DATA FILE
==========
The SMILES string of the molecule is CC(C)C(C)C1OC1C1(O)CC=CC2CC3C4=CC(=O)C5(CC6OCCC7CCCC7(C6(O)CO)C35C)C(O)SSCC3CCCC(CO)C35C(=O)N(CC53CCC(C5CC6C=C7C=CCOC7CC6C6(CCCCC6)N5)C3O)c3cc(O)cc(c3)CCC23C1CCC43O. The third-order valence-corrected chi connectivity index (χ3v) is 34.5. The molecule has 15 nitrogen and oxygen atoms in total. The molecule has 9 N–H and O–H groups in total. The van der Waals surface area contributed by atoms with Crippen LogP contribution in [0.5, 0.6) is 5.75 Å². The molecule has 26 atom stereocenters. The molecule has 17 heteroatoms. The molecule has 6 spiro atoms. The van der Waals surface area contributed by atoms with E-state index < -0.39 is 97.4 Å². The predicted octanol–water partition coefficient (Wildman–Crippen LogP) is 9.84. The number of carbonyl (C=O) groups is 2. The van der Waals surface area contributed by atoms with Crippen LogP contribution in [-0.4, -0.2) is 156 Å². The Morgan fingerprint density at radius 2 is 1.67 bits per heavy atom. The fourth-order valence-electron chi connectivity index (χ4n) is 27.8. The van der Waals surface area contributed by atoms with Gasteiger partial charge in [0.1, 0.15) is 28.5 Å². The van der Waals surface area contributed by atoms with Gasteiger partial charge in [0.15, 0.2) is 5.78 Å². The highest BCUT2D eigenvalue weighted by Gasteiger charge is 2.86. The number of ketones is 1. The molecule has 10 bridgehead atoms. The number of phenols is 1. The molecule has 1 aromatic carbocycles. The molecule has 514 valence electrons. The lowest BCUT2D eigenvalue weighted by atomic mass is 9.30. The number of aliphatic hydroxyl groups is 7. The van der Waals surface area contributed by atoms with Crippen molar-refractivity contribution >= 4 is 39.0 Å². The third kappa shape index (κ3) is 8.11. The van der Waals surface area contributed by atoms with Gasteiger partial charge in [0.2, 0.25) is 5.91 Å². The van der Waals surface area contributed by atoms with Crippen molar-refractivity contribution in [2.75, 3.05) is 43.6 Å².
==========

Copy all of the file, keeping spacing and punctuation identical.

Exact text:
The SMILES string of the molecule is CC(C)C(C)C1OC1C1(O)CC=CC2CC3C4=CC(=O)C5(CC6OCCC7CCCC7(C6(O)CO)C35C)C(O)SSCC3CCCC(CO)C35C(=O)N(CC53CCC(C5CC6C=C7C=CCOC7CC6C6(CCCCC6)N5)C3O)c3cc(O)cc(c3)CCC23C1CCC43O. The third-order valence-corrected chi connectivity index (χ3v) is 34.5. The molecule has 15 nitrogen and oxygen atoms in total. The molecule has 9 N–H and O–H groups in total. The van der Waals surface area contributed by atoms with Crippen LogP contribution in [0.5, 0.6) is 5.75 Å². The molecule has 26 atom stereocenters. The molecule has 17 heteroatoms. The molecule has 6 spiro atoms. The van der Waals surface area contributed by atoms with E-state index < -0.39 is 97.4 Å². The predicted octanol–water partition coefficient (Wildman–Crippen LogP) is 9.84. The number of carbonyl (C=O) groups is 2. The van der Waals surface area contributed by atoms with Crippen LogP contribution in [-0.4, -0.2) is 156 Å². The Morgan fingerprint density at radius 2 is 1.67 bits per heavy atom. The fourth-order valence-electron chi connectivity index (χ4n) is 27.8. The van der Waals surface area contributed by atoms with Gasteiger partial charge in [0.1, 0.15) is 28.5 Å². The van der Waals surface area contributed by atoms with Gasteiger partial charge in [0.15, 0.2) is 5.78 Å². The highest BCUT2D eigenvalue weighted by Gasteiger charge is 2.86. The number of ketones is 1. The molecule has 10 bridgehead atoms. The number of phenols is 1. The molecule has 1 aromatic carbocycles. The molecule has 514 valence electrons. The lowest BCUT2D eigenvalue weighted by atomic mass is 9.30. The number of aliphatic hydroxyl groups is 7. The van der Waals surface area contributed by atoms with Crippen molar-refractivity contribution >= 4 is 39.0 Å². The third kappa shape index (κ3) is 8.11. The van der Waals surface area contributed by atoms with Gasteiger partial charge in [0.2, 0.25) is 5.91 Å². The van der Waals surface area contributed by atoms with Crippen molar-refractivity contribution in [2.75, 3.05) is 43.6 Å².